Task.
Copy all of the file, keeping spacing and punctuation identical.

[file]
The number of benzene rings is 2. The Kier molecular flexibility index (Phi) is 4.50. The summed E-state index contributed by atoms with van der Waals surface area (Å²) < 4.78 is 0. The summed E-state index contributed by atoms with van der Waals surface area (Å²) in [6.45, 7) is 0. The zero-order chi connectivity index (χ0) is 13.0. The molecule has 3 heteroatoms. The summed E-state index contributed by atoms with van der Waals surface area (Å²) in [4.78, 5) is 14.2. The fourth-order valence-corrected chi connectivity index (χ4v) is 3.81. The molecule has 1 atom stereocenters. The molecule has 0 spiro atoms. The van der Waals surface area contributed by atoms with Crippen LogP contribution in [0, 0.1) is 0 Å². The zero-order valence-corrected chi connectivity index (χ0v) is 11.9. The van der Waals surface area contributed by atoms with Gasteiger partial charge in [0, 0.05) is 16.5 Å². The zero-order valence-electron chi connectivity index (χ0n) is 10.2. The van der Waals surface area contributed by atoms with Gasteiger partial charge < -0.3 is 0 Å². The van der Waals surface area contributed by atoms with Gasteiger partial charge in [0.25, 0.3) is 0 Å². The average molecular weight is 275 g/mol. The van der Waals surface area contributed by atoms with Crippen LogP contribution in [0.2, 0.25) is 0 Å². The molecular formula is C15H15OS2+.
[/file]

The number of benzene rings is 2. The Kier molecular flexibility index (Phi) is 4.50. The summed E-state index contributed by atoms with van der Waals surface area (Å²) < 4.78 is 0. The summed E-state index contributed by atoms with van der Waals surface area (Å²) in [6.45, 7) is 0. The zero-order chi connectivity index (χ0) is 13.0. The molecule has 3 heteroatoms. The summed E-state index contributed by atoms with van der Waals surface area (Å²) in [4.78, 5) is 14.2. The fourth-order valence-corrected chi connectivity index (χ4v) is 3.81. The molecule has 1 atom stereocenters. The molecule has 0 spiro atoms. The van der Waals surface area contributed by atoms with Crippen LogP contribution in [0, 0.1) is 0 Å². The zero-order valence-corrected chi connectivity index (χ0v) is 11.9. The van der Waals surface area contributed by atoms with Gasteiger partial charge in [0, 0.05) is 16.5 Å². The zero-order valence-electron chi connectivity index (χ0n) is 10.2. The van der Waals surface area contributed by atoms with Gasteiger partial charge < -0.3 is 0 Å². The van der Waals surface area contributed by atoms with Gasteiger partial charge in [0.25, 0.3) is 0 Å². The average molecular weight is 275 g/mol. The van der Waals surface area contributed by atoms with Crippen LogP contribution in [0.2, 0.25) is 0 Å². The molecular formula is C15H15OS2+.